As part of the initiative for Open Data, Open Knowledge, and Open Solutions, the 1-2-3 model (1 country, with 2 producing sectors, and 3 goods – hence 1-2-3) is a user-friendly fiscal tool developed at the World Bank to introduce many to quantitative economic modeling. The 1-2-3 model provides a good starting point to computable general equilibrium (CGE) models. It makes transparent the mechanisms by which an external shock or policy change affects the economy. It captures, in a stylized manner, features characteristic of developing countries. It has two productive sectors: one producing tradable goods and the other producing nontradables, allowing for analysis of the real exchange rate and its effects on the international competitiveness of the country. Within the category of tradable goods, it distinguishes importables and exports. Such a characterization enables us to look at terms-of-trade shocks as well as the impact of policy instruments such as import tariffs and export subsidies. While small, it is a rigorous tool that can analyze a similar rich array of issues. We can examine the impact of an increase in the price of oil (or other import and/or export prices). In addition, this model enables us to look at the use of trade and fiscal policy instruments: export subsidies, import tariffs, and domestic indirect taxes. The implications of increases or decreases in foreign capital inflows can also be studied with this framework.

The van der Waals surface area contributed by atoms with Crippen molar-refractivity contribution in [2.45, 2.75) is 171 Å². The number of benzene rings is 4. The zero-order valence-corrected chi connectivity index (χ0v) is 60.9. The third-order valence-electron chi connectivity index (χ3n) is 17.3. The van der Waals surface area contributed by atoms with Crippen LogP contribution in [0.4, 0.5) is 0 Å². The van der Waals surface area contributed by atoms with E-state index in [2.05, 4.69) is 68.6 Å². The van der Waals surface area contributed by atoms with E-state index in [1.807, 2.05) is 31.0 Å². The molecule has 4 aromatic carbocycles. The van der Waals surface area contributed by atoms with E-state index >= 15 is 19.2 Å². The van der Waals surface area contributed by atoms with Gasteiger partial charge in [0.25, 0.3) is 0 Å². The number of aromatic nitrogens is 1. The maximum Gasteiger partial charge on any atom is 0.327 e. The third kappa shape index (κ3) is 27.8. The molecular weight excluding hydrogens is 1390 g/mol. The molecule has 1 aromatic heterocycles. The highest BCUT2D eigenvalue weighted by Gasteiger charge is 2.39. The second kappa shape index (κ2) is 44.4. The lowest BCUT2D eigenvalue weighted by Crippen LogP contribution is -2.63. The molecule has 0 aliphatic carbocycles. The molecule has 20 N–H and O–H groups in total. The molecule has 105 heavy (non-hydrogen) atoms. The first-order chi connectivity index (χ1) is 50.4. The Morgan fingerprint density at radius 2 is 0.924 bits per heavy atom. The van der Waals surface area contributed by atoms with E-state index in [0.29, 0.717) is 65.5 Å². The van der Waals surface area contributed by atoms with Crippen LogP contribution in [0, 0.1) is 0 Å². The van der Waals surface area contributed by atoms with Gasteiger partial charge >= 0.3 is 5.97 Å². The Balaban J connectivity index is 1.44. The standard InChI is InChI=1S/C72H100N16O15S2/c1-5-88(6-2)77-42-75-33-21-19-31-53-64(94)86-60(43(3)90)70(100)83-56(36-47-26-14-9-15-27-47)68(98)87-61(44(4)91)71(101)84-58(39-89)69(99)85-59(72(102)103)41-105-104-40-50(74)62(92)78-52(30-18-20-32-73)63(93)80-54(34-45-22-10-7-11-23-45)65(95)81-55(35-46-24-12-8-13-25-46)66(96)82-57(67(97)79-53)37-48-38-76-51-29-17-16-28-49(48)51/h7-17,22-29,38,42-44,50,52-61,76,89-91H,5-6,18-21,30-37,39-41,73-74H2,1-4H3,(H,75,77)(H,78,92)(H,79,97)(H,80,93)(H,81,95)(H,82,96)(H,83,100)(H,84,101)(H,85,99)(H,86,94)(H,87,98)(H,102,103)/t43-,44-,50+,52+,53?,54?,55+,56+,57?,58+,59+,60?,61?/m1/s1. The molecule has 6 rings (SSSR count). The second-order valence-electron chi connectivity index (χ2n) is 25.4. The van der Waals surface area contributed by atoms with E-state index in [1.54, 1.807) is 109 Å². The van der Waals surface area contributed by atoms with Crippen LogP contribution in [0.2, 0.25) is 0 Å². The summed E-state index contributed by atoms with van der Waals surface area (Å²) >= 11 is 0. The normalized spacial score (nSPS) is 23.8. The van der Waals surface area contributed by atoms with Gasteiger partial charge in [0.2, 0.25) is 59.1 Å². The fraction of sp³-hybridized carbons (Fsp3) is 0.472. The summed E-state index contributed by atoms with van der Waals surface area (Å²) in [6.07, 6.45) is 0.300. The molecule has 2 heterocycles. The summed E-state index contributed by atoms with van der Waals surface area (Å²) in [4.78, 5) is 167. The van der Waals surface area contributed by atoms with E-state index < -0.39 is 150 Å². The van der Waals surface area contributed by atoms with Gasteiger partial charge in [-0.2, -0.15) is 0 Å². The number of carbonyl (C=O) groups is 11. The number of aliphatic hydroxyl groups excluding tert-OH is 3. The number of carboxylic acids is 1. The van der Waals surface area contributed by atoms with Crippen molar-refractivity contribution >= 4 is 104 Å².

A major advantage of the 1-2-3 model is its simplicity. Ideal for countries with severe data constraints (e.g. low-income countries, small island economies etc.), its data consists mainly of three available sources - national income accounts (GDP and its expenditure components), external balance of payments information, and fiscal accounts (tax revenues and government expenditure components from IMF GFS or staff reports). It is user friendly – it can be solved numerically by using the most widely-available, PC-based spreadsheet programs – e.g. Excel; hence, it is not necessary to learn a new, difficult programming language in order to get started. It is transparent – it can be solved analytically either graphically or algebraically. Although it is not a substitute for the details and capability of more complex multisector models, it introduces the approach used to solve larger, multi-sector CGE models and can help anticipate some of the results obtained from the latter.
The 1-2-3 Model is now well documented and has been applied to a variety of policy problems. In the near future, the key papers, programs and user guide will be provided below. In addition, the database is also being updated to cover over 200 countries and will be posted below.
Working paper on the basic 123 model (1,693 KB)
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